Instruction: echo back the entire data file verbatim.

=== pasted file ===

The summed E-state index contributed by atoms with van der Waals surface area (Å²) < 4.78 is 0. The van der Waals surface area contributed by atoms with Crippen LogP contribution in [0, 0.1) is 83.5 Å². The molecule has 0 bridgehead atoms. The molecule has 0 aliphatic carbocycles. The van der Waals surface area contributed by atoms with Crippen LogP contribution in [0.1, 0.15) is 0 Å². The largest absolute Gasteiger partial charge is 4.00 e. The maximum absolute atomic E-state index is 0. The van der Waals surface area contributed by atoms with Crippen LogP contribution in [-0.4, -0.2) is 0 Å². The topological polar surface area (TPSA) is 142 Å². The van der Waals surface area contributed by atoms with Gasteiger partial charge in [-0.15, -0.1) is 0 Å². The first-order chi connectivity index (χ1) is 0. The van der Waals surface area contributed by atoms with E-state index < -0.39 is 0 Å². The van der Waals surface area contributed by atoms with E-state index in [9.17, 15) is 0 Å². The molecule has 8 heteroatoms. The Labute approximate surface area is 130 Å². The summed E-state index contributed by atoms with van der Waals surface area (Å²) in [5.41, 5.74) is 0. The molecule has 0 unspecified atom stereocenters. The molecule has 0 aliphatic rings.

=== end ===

The summed E-state index contributed by atoms with van der Waals surface area (Å²) < 4.78 is 0. The van der Waals surface area contributed by atoms with Crippen LogP contribution in [0, 0.1) is 83.5 Å². The molecule has 0 bridgehead atoms. The molecule has 0 aliphatic carbocycles. The van der Waals surface area contributed by atoms with Crippen LogP contribution in [0.1, 0.15) is 0 Å². The largest absolute Gasteiger partial charge is 4.00 e. The maximum absolute atomic E-state index is 0. The van der Waals surface area contributed by atoms with Crippen LogP contribution in [-0.4, -0.2) is 0 Å². The topological polar surface area (TPSA) is 142 Å². The van der Waals surface area contributed by atoms with Gasteiger partial charge in [-0.15, -0.1) is 0 Å². The first-order chi connectivity index (χ1) is 0. The van der Waals surface area contributed by atoms with E-state index < -0.39 is 0 Å². The van der Waals surface area contributed by atoms with E-state index in [9.17, 15) is 0 Å². The molecule has 8 heteroatoms. The Labute approximate surface area is 130 Å². The summed E-state index contributed by atoms with van der Waals surface area (Å²) in [5.41, 5.74) is 0. The molecule has 0 unspecified atom stereocenters. The molecule has 0 aliphatic rings.